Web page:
April 16, 2013

Boston

The day after. Time for things to settle. Time for the shock to morph from numbness to fear to anger ... anger at the person or persons unknown who lit the fuse ... anger at the death of a child ... anger at the horrific injuries that left dozens wounded and maimed.

Who did this? Why did they do it? These questions burn a hole in our in our hearts, but we already know the answers. Who? Another in a long line of cowards who prefer to let other people die for their cause. Why? To impose their morality on the rest of us, for make no mistake about it, people who do this sort of thing are first and foremost people who believe absolutely and totally in the rightness and morality of their judgments about the sins of others. They see evil everywhere but in their own hearts.

The list of suspects is long as the history of the world. There are dozens of groups and individuals determined to punish us for sins that reach in a long, unbroken chain back to an original sin that resides in some dark corridor of our genes, one twist of fate too many.

I have no doubt that the bombings in Boston have their root in some festering grievance, real or imagined, against a group, a government, most likely our own. Already we hear lots of talk about actions undertaken by the U.S. government in other parts of the world that have led to the deaths of innocent bystanders. Yes, this is a conversation that needs to be held. We the people do need to take a long, hard look at what has been and is being done in our name. But acts of violence such as the bombings in Boston only make that conversation harder to hold.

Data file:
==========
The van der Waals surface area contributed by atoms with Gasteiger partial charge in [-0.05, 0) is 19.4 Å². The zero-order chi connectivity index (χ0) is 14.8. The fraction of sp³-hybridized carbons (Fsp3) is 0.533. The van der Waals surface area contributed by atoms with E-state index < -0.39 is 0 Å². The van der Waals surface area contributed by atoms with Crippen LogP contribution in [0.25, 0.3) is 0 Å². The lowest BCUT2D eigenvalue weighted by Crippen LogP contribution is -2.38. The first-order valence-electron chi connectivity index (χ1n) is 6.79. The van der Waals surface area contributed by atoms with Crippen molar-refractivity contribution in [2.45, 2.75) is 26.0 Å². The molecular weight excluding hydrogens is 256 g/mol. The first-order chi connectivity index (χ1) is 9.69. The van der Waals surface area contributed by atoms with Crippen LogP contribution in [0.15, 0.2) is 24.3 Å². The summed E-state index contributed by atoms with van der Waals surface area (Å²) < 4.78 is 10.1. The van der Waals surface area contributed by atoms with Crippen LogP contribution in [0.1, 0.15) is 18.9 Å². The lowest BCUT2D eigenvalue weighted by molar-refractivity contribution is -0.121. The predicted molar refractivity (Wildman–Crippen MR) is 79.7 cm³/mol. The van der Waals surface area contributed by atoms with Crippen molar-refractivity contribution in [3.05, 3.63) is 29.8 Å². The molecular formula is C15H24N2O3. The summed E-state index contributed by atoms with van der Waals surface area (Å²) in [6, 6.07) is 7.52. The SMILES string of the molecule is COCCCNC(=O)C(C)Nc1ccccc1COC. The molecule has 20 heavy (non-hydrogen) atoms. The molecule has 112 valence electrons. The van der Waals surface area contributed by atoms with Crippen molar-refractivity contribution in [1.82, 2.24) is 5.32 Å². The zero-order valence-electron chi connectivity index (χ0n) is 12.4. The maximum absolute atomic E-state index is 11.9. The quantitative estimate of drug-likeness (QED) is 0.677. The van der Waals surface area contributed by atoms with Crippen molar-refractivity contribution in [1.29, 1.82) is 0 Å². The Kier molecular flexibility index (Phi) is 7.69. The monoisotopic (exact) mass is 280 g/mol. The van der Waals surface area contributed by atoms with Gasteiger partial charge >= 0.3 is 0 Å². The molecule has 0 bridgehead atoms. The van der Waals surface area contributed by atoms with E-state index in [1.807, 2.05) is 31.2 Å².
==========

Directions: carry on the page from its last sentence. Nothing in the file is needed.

Hear my confession. Bless me, father, for we have all sinned. From cluster bombs to land mines, from armies of God to armies of children, we are all sinners. We need to stop. We need to listen to the voices of the victims. But it's hard to hear those voices above the explosions of bombs.

Hold a mirror to the evils of the world if you must, but don't make us look at them through a gun-sight. When you undertake to commit violence, you become just another moving part in the problem. To be part of the solution means to have the strength to turn away from violence and embrace peace.

This is what the bomb-throwers don't get. Their individual act of violence is not excused by our societal acts of violence. The moral choices we make as individuals have to matter more than what the herd decides. Change has to begin with me, then you, then the next guy. If individually we choose to forswear violence in all its forms, then the group will follow. It's our only hope, our last chance.

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